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The alchemy of Wilton Park in action


By dxw

 ……..or a chemists view of the life of a Wilton Park Programme Director!

Iain Ferguson, Chair, Wilton Park Board, writes:



Take 76 delegates from 26 countries and gently but thoroughly mix together in carefully controlled conditions for 3 days. Observe the reactions closely and add external stimulus, delicious nutrients and appropriate lubricants as required to encourage active participation in discussions (transmitting and receiving!) and in building networks of long term value and resilience.


Experimental Method

I was very privileged to be able to join the Wilton Park conference last week which was discussing The UN framework for business and human rights. I was hugely impressed by the high level of contribution and by the intensity and passion of feeling so evident in the conference sessions and by the way that the debate carried on into the coffee and meal breaks (and for some people late into the night!).

We were extremely fortunate to have Professor John Ruggie who is the Special Representative of the UN secretary-General for Business and Human Rights with us for all of the conference. John has been, in many ways, leading the debate to move the framework forward and was responsible for the focus on Protect, Respect and Remedy as a statement of policy. John has that great quality of being a man who both knows his subject intimately and has almost limitless patience and desire to help all those around him to fully appreciate the really important issues in his world. John has recorded a podcast – its on the WP website – do listen to it, it will give you a flavour of the conference and the way in which John works.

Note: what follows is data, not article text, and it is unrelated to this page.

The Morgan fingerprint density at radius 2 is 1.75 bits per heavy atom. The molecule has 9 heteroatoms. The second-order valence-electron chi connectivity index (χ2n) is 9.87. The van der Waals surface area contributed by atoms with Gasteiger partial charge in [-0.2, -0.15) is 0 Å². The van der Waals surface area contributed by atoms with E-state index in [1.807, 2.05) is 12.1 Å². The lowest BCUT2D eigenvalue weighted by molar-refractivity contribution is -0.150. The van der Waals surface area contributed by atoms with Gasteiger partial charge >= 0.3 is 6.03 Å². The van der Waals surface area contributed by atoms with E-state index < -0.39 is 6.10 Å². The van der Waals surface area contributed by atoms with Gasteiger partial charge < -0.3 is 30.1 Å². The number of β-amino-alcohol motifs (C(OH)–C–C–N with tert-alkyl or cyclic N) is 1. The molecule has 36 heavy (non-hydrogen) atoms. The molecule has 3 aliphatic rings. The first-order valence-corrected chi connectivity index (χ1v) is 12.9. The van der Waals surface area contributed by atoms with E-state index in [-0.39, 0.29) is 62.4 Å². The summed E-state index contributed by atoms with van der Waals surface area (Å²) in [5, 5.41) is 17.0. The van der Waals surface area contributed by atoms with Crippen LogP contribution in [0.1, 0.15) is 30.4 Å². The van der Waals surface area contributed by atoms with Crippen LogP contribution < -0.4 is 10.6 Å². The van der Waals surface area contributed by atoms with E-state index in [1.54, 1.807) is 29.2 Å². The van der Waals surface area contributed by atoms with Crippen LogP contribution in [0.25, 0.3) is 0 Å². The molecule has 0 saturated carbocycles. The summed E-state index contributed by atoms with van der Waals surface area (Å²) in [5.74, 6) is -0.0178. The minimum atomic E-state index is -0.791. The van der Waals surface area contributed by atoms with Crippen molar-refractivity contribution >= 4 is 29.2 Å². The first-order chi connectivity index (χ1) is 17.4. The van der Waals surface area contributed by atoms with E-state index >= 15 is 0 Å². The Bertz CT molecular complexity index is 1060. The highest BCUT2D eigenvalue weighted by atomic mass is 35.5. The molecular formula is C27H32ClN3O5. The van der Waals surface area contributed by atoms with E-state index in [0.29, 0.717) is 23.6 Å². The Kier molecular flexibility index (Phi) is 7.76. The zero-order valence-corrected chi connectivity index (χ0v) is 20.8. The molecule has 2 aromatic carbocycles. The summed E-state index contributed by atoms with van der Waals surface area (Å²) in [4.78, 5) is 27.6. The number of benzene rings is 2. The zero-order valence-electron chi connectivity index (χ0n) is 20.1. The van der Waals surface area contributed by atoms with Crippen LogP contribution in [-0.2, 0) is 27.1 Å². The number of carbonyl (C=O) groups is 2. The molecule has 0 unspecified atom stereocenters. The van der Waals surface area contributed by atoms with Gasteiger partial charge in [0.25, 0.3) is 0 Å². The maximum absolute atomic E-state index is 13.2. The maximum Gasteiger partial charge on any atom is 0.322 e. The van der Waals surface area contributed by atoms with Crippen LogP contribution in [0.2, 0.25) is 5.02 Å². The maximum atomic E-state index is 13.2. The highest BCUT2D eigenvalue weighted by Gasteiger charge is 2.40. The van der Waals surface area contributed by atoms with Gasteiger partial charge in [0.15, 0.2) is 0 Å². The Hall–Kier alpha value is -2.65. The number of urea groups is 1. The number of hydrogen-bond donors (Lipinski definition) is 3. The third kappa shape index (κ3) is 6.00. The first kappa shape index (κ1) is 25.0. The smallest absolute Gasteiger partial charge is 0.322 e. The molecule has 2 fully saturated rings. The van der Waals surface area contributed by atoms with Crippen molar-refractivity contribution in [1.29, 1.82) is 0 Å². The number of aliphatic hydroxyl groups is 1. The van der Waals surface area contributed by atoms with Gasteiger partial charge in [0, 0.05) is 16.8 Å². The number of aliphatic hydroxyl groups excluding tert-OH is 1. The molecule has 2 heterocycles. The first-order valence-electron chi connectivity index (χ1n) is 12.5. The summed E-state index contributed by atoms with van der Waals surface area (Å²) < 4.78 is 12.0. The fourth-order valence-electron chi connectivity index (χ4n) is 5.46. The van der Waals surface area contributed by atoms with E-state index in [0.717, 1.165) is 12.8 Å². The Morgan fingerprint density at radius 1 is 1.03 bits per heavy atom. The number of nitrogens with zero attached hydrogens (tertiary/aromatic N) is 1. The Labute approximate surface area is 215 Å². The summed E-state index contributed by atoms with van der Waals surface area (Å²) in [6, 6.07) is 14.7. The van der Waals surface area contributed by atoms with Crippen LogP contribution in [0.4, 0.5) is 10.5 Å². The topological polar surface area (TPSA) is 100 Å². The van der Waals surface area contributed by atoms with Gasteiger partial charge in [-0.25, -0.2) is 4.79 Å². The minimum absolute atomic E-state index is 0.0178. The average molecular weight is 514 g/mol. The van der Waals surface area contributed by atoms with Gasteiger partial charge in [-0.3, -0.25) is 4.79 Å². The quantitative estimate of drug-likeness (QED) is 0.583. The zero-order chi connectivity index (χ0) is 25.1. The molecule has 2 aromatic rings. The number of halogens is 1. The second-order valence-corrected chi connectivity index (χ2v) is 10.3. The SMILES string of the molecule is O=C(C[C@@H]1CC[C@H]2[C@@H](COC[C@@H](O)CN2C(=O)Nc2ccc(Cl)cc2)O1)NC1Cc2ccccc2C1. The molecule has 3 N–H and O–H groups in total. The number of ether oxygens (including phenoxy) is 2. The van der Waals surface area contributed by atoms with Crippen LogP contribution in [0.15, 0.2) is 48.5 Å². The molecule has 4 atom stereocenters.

So was the conference a success? And how do we define success?

Talking to a number of the delegates during the conference provides strong evidence that they really value the opportunity to have the time and space to rehearse and reflect on a broad range of arguments – some they agree with – some they dont and to better understand the landscape of positions as arguments evolve. They also welcome the opportunity to deepen existing friendships and to add new connections to their networks.



So back to the Alchemistdid we find GOLD at the end of our experiment (conference)? I would like to think that 76 people going back to their 26 countries each knowing and appreciating more about the Human Rights agenda and about each other is a precious outcome and true gold in our hurried and troubled world.


Further work

I would encourage you to learn more about the work we do at Wilton Park. Richard Burge and his team are always delighted to discuss your ideas – so do get in touch with them and do remember to listen to the Podcast!!


Iain Ferguson